When we try and communicate, rarely do we start off with the intention of not being understood. Sometimes however it is hard to distil our complex messages into something easiliy understood, relevant and inspiring to our audience.

I came across four questions today in a book about another great communicator Steve Jobs. They claim to be the structure for the killer elevator pitch. I realised when reading them that I often use these principles when crafting messages for clients….but they are useful checklist, none the less.

1. Who am I (why should they listen to me)

2. What problem am I trying to solve?

3. What am I offering that is different?

4. Why should they care?

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I’ve just been sent a free copy of Superbike magazine. Great timing actually as I’ve just bought myself a nice little runabout. Interesting letter attached saying that after a great deal of research they are relaunching to give over more space to readers own editorial. Is this the future of journalism….us?

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Wow..a lots changed in five years. Think about it. Five years ago we only used our mobile phones to call or text people, were still missing the best bits on the telly when the Mother in law called and still shopping in Woolworths on a Saturday. Yep..a lot has changed.

I got thinking about this as I sat reading an article in themarketer about Kevin Roberts of Saatchi & Saatchi and his Lovemarks this morning. I’ve been a long-term admirer of Roberts. I thought Peak Performance, his book studying peak performing sports teams and applying the lessons learnt to business was inspirational. I thought Lovemarks when they were first unveiled four or five years ago sensational. But as I read the article this morning, I just started to think about how much had changed in the world of marketing and brands.

Lovemarks, Roberts explains, is about achieving the elixir of marketing – loyalty beyond reason. He says Lovemarks are brands that invest in three things – mystery, sensuality and intimacy. That they build connections with consumers beyond their function, afterall he says, most brands today deliver pretty much the same.

Five years on, I find it fascinating that the advertising industry is still seeing consumer loyalty as a brands goal. Research has now proven beyond doubt that the translation of that loyalty into active recommendation (consumer advocacy) must be the target.

Is this just semantics? Absolutely not. Roberts suggests for example that brands should attach a little bit of mystery to their brand “the more you know about something the less interesting it is”.  From an advocacy perspective this is absolutely wrong. Loads of evidence shows that consumers want to get more involved in brands, they want to see behind the advertising facade, they want to look in the eyes of those marketing their favourite marshmallows.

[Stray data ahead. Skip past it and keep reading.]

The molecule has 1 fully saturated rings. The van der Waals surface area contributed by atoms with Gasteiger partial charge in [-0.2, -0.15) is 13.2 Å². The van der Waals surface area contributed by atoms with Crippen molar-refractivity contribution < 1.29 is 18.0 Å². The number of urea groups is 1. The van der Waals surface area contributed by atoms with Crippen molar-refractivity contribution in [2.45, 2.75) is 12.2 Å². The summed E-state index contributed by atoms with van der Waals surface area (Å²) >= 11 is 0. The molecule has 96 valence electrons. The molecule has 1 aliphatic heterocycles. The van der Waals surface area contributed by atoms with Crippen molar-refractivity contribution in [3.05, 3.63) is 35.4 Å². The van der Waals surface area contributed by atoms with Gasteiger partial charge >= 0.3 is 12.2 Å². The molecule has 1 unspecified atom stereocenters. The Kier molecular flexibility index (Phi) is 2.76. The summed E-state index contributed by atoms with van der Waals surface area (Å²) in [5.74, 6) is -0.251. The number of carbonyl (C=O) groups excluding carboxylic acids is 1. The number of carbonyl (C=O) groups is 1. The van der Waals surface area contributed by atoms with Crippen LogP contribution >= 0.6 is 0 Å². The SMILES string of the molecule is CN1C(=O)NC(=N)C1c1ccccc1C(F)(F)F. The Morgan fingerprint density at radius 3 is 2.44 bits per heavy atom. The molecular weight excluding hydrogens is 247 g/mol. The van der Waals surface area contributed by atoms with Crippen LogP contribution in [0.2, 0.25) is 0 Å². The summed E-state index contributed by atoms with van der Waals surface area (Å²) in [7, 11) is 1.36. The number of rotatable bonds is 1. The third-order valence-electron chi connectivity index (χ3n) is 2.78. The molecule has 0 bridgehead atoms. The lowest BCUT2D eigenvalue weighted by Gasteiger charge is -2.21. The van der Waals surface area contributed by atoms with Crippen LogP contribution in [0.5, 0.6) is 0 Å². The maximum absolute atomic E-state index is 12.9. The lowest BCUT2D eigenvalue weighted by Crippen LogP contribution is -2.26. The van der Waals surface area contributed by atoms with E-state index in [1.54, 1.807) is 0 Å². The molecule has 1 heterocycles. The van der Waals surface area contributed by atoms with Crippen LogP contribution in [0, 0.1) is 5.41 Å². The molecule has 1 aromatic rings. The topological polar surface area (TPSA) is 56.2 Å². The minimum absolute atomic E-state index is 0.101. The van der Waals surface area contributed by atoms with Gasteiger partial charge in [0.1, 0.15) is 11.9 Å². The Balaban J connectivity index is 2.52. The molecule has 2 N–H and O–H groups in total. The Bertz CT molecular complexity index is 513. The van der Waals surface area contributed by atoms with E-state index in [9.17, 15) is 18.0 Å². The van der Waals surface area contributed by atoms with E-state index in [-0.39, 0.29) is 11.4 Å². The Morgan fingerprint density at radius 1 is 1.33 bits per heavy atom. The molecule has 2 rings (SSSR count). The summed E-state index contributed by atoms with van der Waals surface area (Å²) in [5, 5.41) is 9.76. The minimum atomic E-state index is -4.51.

I could go on, but I won’t. Things have changed. “Lovemarks” need to be replaced by “Remarkables”…..and I no longer want my son to grow up to be an Investment banker!

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So, what’s 2010 going to look like? There seem to be many different views around at the moment. This chart is from the Nationwide Consumer Confidence survey. It shows growing confidence among UK consumers up to November, then a drop off into Xmas. This is probably driven by concerns about VAT increases and a growing understanding of what we have to do to pay off our Christmas debts!

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I went to my first Xmas party of the year last night, meeting  journalists and talking about 2009 and the year ahead. The year for many traditional publishing houses has clearly been a tough one, with the perfect storm of declining advertising revenues and declining readership as more of us turn to the internet to consume “free” news.

It was with some interest therefore that I read this morning that Google are to limit free access to online news. They have developed software that will allow publishers to limit the amount of material that we can access free.

This has got to be right for the industry. Although we have all embraced Google’s advertising sponsored free view of the world, the reality is that there is a limited pool of advertising dollars. If we want to maintain high standards of journalism,quite simply, we have to pay for them.